Having blown so many away with his 2021 solo debut Mammoth WVH, Wolfgang Van Halen is poised to do it again with this one. Recording in his late father’s 5150 Studio once again, he was accompanied only by the technical crew, led by his friend Michael ‘Elvis’ Baskette as producer, the man he first recorded with in 2014, working on the second Tremonti album.
Imagine how difficult it is to do this all on your own – having no one else to come up with a great riff or a clever lyric, play keyboards or drums or deliver the odd brooding bass line. Imagine what skill it took to build up this record layer by layer. Even polymaths such as Mike Oldfield, Pete Townshend and Todd Rundgren got others to chip in.
Dave Grohl (on the first Foo Fighters album) was an exception – and his direct inspiration remains audible. Parts of the 10 tracks here also sound like Alter Bridge. That much, at least, is familiar from the Mammoth WVH debut – but II has a lot more going on. Opener Right? uses a riff Jimmy Page failed to stumble upon while recording Presence; Like A Pastime bounces between a whooping little riff and a kaleidoscope of brilliant drumming; Another Celebration At The End Of The World is a get-the-party-started rocker; Miles Above Me is supercharged power-pop… And all this in the first four numbers.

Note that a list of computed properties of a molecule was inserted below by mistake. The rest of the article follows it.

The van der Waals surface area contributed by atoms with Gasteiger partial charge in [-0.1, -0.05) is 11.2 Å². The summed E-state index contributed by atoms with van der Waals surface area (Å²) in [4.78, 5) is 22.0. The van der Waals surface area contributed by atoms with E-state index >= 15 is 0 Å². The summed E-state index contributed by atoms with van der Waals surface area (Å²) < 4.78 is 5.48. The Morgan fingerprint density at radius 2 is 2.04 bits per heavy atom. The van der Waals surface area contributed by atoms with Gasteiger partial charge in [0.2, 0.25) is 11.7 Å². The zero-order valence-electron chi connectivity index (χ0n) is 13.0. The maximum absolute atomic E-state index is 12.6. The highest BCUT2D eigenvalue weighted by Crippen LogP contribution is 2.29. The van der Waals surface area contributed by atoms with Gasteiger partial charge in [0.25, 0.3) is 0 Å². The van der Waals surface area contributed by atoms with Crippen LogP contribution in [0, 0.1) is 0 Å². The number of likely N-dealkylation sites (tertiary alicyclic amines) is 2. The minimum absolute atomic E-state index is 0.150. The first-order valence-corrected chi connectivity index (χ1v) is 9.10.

The music Wolfgang first wowed us with has evolved into something not just higher tech but also more melodic. Even the dark bass tones and off-kilter time signature of Optimist caress the ear. Erase Me rattles along like a train but is powered by a pop engine. The gentle and intimate tones of Waiting may sit late in the running order, but the song could be a hit for anyone smart enough to cover it
Given Wolfgang’s surname it’s difficult not to notice the astonishing guitar solo on Take A Bow, but mainly the song is broody and elegant. Likewise, while the opening hook of I’m Alright will ignite any stadium, the song is nothing like anything EVH recorded.
Ultimately, Mammoth II is better than Wolfgang’s debut because it has more variety as well as better-quality songwriting. Around Wolfgang’s age (32), his father was enjoying the high points of the Sammy Hagar era, and first-generation rockers such as Jagger and Plant were at their mid-1970s peak. On the evidence of this record, Wolfgang’s best years are likely still ahead of him.